When the ego interferes

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Photo by Celine Nadeua (via Flickr)

Ah, the ego.

As much as we try to let go, it’s hard to erase it completely. Some examples of how this may manifest on the mat include comparing yourself to others while in an asana, or pushing yourself beyond what you know is your limit.

It can also show up in teaching style.

Have you ever had a teacher (in a regular classroom or a yoga class) whose goal it seemed was to show you how much she knows, rather than conveying information to you to help you? Where the class was more about her than you or the other students?

The vast, wide, huge majority of Ashtanga teachers I’ve worked with, whether for a one-day workshop or with whom I work regularly, leave their egos behind. I get the sense that they truly want to help me as a student. But there’s always an exception.

I went to a led primary series class once where the teacher held strictly to counting in Sanskrit and counting each asana veeeeery slowly for the five breaths. I get this, even though I don’t agree. I believe that as a teacher, you need to read the room. If you have Ashtangis in the class who are quite experienced and you’ve worked with them for a while, then by all means, don’t deviate from tradition. But in this class, there was one person entirely new to Ashtanga and a couple of others who were fairly new. The rest of us had been practicing for years.

Holding each asana for such slow counts was a challenge for me; I can’t imagine what the newbies were thinking. In the moment I was a little annoyed but I tried to let it go and be fully accepting of the style. I thought, “Well, that’s this particular teaching style and who am I to judge?”

I was totally fine with this mindset until the end of class.

We were finished. We had said namaste and were starting to pack up. The teacher thanked us. He should have stopped there.

But then he said with a smirk, “I like playing with people.”

Um, excuse me?

That comment signaled to me that he was counting slowly on purpose to achieve some kind of effect. Of course I cannot know his intention for this, or who or what he was exactly “playing.” But I do know two things that still aren’t sitting well with me in light of the comment:

  • He was a male teacher in a class of only women.
  • When I arrived and he asked my experience with Ashtanga, I said I teach it. I stated it matter-of-factly, figuring that was the quickest way to let him know that I had experience. But looking back on it, I wonder if he took that as a challenge.

Have you had similar experiences? If so, what did you do? I hope I was the only one who felt this way after class. I wonder if the new woman will ever go back. If I had lived there and wasn’t visiting from out of town, I know I wouldn’t, at least not with that teacher.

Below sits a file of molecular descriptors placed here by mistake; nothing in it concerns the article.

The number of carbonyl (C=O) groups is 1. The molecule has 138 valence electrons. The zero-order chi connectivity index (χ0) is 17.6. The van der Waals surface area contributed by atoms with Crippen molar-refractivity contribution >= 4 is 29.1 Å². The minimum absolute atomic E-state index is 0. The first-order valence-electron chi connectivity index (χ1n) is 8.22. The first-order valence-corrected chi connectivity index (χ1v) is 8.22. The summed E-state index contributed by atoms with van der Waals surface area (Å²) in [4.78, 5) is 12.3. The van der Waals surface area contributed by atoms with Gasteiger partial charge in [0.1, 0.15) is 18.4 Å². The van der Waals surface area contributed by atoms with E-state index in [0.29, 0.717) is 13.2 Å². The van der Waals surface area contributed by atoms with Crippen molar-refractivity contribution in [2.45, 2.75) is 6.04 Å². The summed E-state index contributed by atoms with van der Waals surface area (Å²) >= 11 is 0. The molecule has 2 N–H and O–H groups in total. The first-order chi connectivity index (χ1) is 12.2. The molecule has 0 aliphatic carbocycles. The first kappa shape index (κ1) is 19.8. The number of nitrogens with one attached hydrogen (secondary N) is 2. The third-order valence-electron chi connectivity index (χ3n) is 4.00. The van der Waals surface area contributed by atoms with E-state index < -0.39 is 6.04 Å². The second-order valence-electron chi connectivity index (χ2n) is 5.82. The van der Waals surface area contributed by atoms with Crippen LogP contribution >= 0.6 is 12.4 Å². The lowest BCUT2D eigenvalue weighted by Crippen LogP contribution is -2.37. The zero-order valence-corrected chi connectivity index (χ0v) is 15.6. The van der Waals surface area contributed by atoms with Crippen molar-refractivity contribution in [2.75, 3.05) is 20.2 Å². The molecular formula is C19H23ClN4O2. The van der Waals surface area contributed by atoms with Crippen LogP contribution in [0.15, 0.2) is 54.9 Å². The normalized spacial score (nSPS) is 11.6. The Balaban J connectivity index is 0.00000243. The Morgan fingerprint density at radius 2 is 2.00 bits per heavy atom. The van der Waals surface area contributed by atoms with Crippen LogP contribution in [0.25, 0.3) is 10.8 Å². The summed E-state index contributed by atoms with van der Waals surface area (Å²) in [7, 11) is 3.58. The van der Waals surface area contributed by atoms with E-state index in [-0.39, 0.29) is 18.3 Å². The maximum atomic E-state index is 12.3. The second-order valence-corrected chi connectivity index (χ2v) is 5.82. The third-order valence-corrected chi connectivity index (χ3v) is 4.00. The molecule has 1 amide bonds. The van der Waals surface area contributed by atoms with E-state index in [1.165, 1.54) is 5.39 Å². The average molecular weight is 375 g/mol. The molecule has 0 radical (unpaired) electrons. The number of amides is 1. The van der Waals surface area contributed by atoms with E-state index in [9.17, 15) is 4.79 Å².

In the future I will refrain from letting other teachers know I teach when I visit studios. Simply saying that I’ve practiced for years and have a home practice would be sufficient.

I do want to add that the other women in class were so warm and welcoming…as one would expect in an Ashtanga community!

Do you teach for free?

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Photo Credit: Loving Earth Flickr via Compfight cc

Do you work for free?

I’m not talking about volunteer work. I’m talking about using your skills in a day in/day out setting — do you do that for free?

I just saw a post today in which a university was looking for a yoga teacher to offer his/her services for free, once or twice a week, over the lunch hour.

I’ve seen other posts like this. I’ve been approached to teach for free. I’m also a writer and have been asked for free services over the years. Other artists I know have similar stories.

For a while, I would do writing gigs for free, to gain “experience.” If you are just starting out, this can be a legitimate choice. But I know I continued to work for “experience” long after I should have. Only when I gained more confidence in myself and my skills did I feel comfortable asking for payment.

Artists, writers, yoga teachers, etc., have spent hours on their craft and likely have gone through some type of training (school, teacher training, etc.,) that probably was not inexpensive.

When there isn’t a value attached to your profession, it’s easy to feel devalued as a person.

As a community, we can help each other by pushing back and asking questions.

  • If someone asks us to spread the word that they are looking for a free yoga teacher, simply ask why first.
  • Ask if there can be some type of payment or barter attached, explaining that yoga teachers have gone through training and should be compensated for their experience.
  • It may be perfectly reasonable that they want free services, but it’s our duty to inquire first.